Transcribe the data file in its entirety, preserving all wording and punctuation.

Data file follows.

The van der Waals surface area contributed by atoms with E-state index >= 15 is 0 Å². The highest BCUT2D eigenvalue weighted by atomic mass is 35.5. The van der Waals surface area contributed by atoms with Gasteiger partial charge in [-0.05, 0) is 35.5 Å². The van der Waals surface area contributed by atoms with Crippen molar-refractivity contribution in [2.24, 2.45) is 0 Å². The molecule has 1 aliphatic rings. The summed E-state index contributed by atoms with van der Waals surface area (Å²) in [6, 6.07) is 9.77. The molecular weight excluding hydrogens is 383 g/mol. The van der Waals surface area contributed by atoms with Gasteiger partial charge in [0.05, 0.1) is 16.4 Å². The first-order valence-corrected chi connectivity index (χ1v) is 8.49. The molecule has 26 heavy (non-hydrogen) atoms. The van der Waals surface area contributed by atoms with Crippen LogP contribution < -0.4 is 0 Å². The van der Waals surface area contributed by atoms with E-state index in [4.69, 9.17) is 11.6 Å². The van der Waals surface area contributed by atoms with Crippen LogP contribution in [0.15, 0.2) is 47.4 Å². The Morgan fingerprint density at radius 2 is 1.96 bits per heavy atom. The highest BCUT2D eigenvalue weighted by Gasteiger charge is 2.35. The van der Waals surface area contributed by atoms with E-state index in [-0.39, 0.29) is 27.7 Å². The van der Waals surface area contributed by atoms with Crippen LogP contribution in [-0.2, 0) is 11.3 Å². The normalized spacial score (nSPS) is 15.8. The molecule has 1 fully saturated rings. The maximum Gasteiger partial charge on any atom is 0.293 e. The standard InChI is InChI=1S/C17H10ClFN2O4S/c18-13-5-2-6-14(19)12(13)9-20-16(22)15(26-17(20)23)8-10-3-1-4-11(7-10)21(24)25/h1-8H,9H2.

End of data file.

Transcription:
The van der Waals surface area contributed by atoms with E-state index >= 15 is 0 Å². The highest BCUT2D eigenvalue weighted by atomic mass is 35.5. The van der Waals surface area contributed by atoms with Gasteiger partial charge in [-0.05, 0) is 35.5 Å². The van der Waals surface area contributed by atoms with Crippen molar-refractivity contribution in [2.24, 2.45) is 0 Å². The molecule has 1 aliphatic rings. The summed E-state index contributed by atoms with van der Waals surface area (Å²) in [6, 6.07) is 9.77. The molecular weight excluding hydrogens is 383 g/mol. The van der Waals surface area contributed by atoms with Gasteiger partial charge in [0.05, 0.1) is 16.4 Å². The first-order valence-corrected chi connectivity index (χ1v) is 8.49. The molecule has 26 heavy (non-hydrogen) atoms. The van der Waals surface area contributed by atoms with Crippen LogP contribution < -0.4 is 0 Å². The van der Waals surface area contributed by atoms with E-state index in [4.69, 9.17) is 11.6 Å². The van der Waals surface area contributed by atoms with Crippen LogP contribution in [0.15, 0.2) is 47.4 Å². The Morgan fingerprint density at radius 2 is 1.96 bits per heavy atom. The highest BCUT2D eigenvalue weighted by Gasteiger charge is 2.35. The van der Waals surface area contributed by atoms with E-state index in [-0.39, 0.29) is 27.7 Å². The van der Waals surface area contributed by atoms with Crippen LogP contribution in [-0.2, 0) is 11.3 Å². The normalized spacial score (nSPS) is 15.8. The molecule has 1 fully saturated rings. The maximum Gasteiger partial charge on any atom is 0.293 e. The standard InChI is InChI=1S/C17H10ClFN2O4S/c18-13-5-2-6-14(19)12(13)9-20-16(22)15(26-17(20)23)8-10-3-1-4-11(7-10)21(24)25/h1-8H,9H2.